There is legislation brewing in Europe that could upend digital media. They’re considering making the major platforms like Google, Facebook et al, pay copyright fees for all the content that they now freely distribute and monetize.
It may seem nuts and I never thought I’d agree with such a scheme. But perhaps the time really has come to think the unthinkable and reconsider our Faustian bargain with free.
According to legend, Faust traded his soul to the devil in exchange for knowledge. And it is just such a bargain we have made with tech – the applications we use and the industry that spawns them.
The problems start with Free; the assumption that information wants to be free, as tech luminaries famously proclaimed, that we want it to be free, and that society benefits from all of this.
It is the reality that Internet culture has given us today; where content is there for the taking, to be riffed on, often ripped off, repackaged, bookmarked, collated, aggregated, discovered, linked, shared and curated; in which content is commoditized and journalism has been torn asunder.
Free has created a world in which we blithely volunteer our info and ditch privacy to access addictive apps and social platforms; it’s grown in synch with big tech, companies that call the shots and don’t play by the same rules, e.g. if you are an online service vs. a media company, you are not bound by the CDA (Communications Decency Act). That means you risk less but reap the rewards of distributing content. (But it is not fair just to blame tech, or the ad tech ecosystem, as who doesn’t like Free? We have met the enemy and they are each and every one of us).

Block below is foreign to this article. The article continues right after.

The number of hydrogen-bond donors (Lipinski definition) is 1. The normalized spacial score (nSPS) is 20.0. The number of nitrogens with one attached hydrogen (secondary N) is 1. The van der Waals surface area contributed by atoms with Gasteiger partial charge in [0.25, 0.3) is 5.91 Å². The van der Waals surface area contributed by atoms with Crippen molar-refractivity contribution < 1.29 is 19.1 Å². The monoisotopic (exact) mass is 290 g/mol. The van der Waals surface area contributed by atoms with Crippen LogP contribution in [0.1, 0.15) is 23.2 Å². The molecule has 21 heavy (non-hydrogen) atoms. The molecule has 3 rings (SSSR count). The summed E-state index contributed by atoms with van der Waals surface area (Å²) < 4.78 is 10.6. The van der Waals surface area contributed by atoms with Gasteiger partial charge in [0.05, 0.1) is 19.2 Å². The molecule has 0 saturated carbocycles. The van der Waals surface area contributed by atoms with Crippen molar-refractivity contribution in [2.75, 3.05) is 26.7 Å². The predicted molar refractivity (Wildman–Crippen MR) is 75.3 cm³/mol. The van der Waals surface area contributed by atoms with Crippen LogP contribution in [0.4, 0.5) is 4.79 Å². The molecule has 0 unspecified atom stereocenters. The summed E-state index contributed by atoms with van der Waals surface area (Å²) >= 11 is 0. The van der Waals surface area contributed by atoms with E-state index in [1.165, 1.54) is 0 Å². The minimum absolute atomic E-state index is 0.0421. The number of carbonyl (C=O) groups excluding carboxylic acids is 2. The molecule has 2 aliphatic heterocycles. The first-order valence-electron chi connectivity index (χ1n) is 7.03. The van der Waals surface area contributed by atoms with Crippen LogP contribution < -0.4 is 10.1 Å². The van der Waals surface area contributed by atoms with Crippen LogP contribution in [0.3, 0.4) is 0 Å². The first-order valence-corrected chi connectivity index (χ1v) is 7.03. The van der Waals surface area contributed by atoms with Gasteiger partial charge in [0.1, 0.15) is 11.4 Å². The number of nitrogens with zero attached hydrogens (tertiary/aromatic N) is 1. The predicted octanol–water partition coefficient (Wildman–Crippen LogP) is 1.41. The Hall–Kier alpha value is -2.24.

It is the reality that pollutes our discourse, ironically isolates and has wrought havoc on creative fields like photography, music, and writing. Free and unfettered access is behind the ads that help pay for all this; which feeds our dopamine-fueled, basest instincts, playing off instant gratification, fear, emotion, and hype.
It has created the Frankenstein mess we are in now.
You may think there is no way to walk this back. But soon, there may not be a choice.
The EU recently defeated the Copyright Directive. The proposed legislation included provisions that would force online platforms to pay publishers before linking to their stories and to screen uploaded content for copyright infringement, according to this story in TheVerge. But the vote was reasonably close; they’ll go back to the drawing board and vote again in September.
So, it is very possible that some form of regulation compelling tech to pay the piper will be signed into law. For those who think “that’s just Europe, it can’t happen here,” consider GDPR. The European rules governing personal info ownership and access – which many considered Draconian and hurtful to big tech – are happening here, as California has adopted similar legislation. It is indeed a very small world online and hard to compartmentalize.
Perhaps it is time to put the ketchup back in the bottle and rethink our Faustian bargain with free.